Brotherhood (Broderskab, Nicholo Donato, 2009) ✭✭✭
Caterpillar (Kyatapirâ, Kôji Wakamatsu, 2010) ✭✭
Despicable Me (Pierre Coffin and Chris Renaud, 2010) ✭✭✭
Dreamland (Ivan Sen, 2009) ✭✭✭
Enter the Void (Gaspar Noé, 2009) ✭✭✭✭✩
Exodus – Burnt by the Sun 2 (Utomlyonnye solntsem 2, Nikita Mikhalkov, 2010) ✭✩
Four Lions (Christopher Morris, 2009) ✭✭✭
The Ghost Writer (Roman Polanski, 2010) ✭✭✭✩
Homecoming (Joe Dante, 2005) ✭✭✭✭
The Housemaid (Hanyo, Im Sang-soo, 2010) ✭✭✭
The Hunter (Rafi Pitts, 2010) ✭✭✩
I Killed My Mother (J’ai tué ma mère, Xavier Dolan, 2009) ✭✭✭✩
I Love You Phillip Morris (Glenn Ficarra and John Reque, 2009) ✭✭✭✭✩
The Illusionist (L’illusionniste, Sylvain Chomet, 2010) ✭✭✭✭
The Killer Inside Me (Michael Winterbottom, 2010) ✭✭✭✭✩
Le Donk & Scor-zay-zee (Shane Meadows, 2009) ✭✭
Leap Year (Año bisiesto, Michael Rowe, 2010) ✭✭
Lebanon (Samuel Maoz, 2009) ✭✭✭
Lourdes (Jessica Hausner, 2010) ✭✭✭✭
The Messenger (Oren Moverman, 2010) ✭✭✭✭
The Myth of the American Sleepover (David Robert Mitchell, 2009) ✭✭✩
Poetry (Shi, Lee Chang-dong, 2010) ✭✭✭✭
Psycho (Alfred Hitchock, 1960) ✭✭✭✭✭
Red Hill (Patrick Hughes, 2010) ✭✭✭
The Robber (Der Räuber, Benjamin Heisenberg, 2010) ✭✭✭
Scott Pilgrim vs. the World (Edgar Wright) ✭✭✭✭
Sex & Drugs & Rock & Roll (Mat Whitecross, 2010) ✭✭✭
Son of Babylon (Mohamed Al Daradji, 2009) ✭✭✭✭✩
The Special Relationship (Richard Loncraine, 2010) ✭✭✭✩
Splice (Vincenzo Natali, 2009) ✭✭✭✭✩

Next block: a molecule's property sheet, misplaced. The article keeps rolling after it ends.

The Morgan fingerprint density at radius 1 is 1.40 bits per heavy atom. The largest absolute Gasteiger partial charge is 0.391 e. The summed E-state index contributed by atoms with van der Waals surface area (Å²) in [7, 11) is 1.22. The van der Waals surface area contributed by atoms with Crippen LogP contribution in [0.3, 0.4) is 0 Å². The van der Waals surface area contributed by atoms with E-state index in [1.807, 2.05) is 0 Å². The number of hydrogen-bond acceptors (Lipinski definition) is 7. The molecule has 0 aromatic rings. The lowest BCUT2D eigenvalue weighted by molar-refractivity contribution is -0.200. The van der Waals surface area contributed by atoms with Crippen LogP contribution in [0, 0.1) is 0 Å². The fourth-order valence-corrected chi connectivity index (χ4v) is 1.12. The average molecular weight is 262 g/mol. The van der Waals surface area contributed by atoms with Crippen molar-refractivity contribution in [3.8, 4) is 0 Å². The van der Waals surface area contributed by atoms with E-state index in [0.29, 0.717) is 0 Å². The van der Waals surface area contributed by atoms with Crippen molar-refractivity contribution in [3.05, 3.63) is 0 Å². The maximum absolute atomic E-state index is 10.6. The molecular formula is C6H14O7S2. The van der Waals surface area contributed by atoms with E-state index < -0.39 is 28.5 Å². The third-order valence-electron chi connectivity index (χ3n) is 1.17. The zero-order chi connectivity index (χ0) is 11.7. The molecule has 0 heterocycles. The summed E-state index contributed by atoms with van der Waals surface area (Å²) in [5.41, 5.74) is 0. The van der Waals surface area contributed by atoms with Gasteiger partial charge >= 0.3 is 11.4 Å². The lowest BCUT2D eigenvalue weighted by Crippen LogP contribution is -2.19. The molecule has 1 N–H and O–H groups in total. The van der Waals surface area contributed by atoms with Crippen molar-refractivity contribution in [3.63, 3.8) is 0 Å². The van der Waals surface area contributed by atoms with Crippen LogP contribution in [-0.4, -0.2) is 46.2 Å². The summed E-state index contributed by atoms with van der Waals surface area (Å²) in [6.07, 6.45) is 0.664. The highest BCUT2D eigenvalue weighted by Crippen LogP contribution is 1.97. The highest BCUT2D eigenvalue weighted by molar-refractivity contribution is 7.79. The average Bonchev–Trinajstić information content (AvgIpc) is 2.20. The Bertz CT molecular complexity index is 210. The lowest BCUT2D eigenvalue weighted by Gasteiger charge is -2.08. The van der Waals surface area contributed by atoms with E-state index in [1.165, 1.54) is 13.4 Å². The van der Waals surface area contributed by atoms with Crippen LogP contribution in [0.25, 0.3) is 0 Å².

Taqwacore: The Birth of Punk Islam (Omar Majeed, 2009) ✭✭✭✩
Tetro (Francis Ford Coppola, 2009) ✭✭✭
The Tree (Julie Bertucelli, 2010) ✭✭✭✩
The Trotsky (Jacob Tierney, 2009) ✭✭✭✩
The Wedding Party (Amanda Jane, 2010) ✭✭
Welcome to the Rileys (Jake Scott, 2010) ✭✭✭✩
Wild Target (Jonathan Lynn, 2010) ✭✭✩
Winter’s Bone (Debra Granik, 2010) ✭✭✭✩
World on a Wire (Rainer Werner Fassbinder, 1973) ✭✭✭✭
World’s Greatest Dad (Bobcat Goldthwait, 2009) ✭✭✭✭

I Love You Phillip Morris

I Love You Phillip Morris

Finally, MIFF this year was extremely sociable and I had a great time drinking and chatting with friends between sessions and making new friends while waiting for the curtains to part. I should really have done this much sooner but below is a shout-out to some of the other places online where MIFF has been discussed and digested. This list is be no means exhaustive and I apologise if I’ve left you off but I wanted to focus on people whom I actually spent time with in person in various queues, cinemas and the festival lounge. So, thanks to the following people for enriching my MIFF experience both online and in person:

Tara Judah at Liminal Vision
Cerise Howard at A Little Lie Down
Richard Watts at A Man About Town
Lee Zachariah (a.k.a. Latauro) at Ain’t It Cool News